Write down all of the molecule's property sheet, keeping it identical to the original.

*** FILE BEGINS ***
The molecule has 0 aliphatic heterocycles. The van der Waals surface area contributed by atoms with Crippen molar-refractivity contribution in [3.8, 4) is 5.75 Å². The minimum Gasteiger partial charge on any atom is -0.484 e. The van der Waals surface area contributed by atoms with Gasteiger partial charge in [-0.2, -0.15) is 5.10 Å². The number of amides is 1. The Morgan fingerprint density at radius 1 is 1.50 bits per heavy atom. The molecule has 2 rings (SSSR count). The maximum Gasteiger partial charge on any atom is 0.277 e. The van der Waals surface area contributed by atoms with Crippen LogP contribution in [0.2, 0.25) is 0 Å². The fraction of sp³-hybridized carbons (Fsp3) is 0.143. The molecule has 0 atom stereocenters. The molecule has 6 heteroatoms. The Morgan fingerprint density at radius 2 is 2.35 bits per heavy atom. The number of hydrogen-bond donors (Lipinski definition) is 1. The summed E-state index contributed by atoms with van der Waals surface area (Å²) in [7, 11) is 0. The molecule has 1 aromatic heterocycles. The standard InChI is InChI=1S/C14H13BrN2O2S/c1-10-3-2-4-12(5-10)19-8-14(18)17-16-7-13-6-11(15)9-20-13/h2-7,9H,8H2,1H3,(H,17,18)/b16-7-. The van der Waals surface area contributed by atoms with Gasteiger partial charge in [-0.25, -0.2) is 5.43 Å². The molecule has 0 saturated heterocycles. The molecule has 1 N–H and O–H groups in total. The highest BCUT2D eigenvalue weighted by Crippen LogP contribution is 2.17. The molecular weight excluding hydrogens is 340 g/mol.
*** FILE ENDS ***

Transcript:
The molecule has 0 aliphatic heterocycles. The van der Waals surface area contributed by atoms with Crippen molar-refractivity contribution in [3.8, 4) is 5.75 Å². The minimum Gasteiger partial charge on any atom is -0.484 e. The van der Waals surface area contributed by atoms with Gasteiger partial charge in [-0.2, -0.15) is 5.10 Å². The number of amides is 1. The Morgan fingerprint density at radius 1 is 1.50 bits per heavy atom. The molecule has 2 rings (SSSR count). The maximum Gasteiger partial charge on any atom is 0.277 e. The van der Waals surface area contributed by atoms with Crippen LogP contribution in [0.2, 0.25) is 0 Å². The fraction of sp³-hybridized carbons (Fsp3) is 0.143. The molecule has 0 atom stereocenters. The molecule has 6 heteroatoms. The Morgan fingerprint density at radius 2 is 2.35 bits per heavy atom. The number of hydrogen-bond donors (Lipinski definition) is 1. The summed E-state index contributed by atoms with van der Waals surface area (Å²) in [7, 11) is 0. The molecule has 1 aromatic heterocycles. The standard InChI is InChI=1S/C14H13BrN2O2S/c1-10-3-2-4-12(5-10)19-8-14(18)17-16-7-13-6-11(15)9-20-13/h2-7,9H,8H2,1H3,(H,17,18)/b16-7-. The van der Waals surface area contributed by atoms with Gasteiger partial charge in [-0.25, -0.2) is 5.43 Å². The molecule has 0 saturated heterocycles. The molecule has 1 N–H and O–H groups in total. The highest BCUT2D eigenvalue weighted by Crippen LogP contribution is 2.17. The molecular weight excluding hydrogens is 340 g/mol.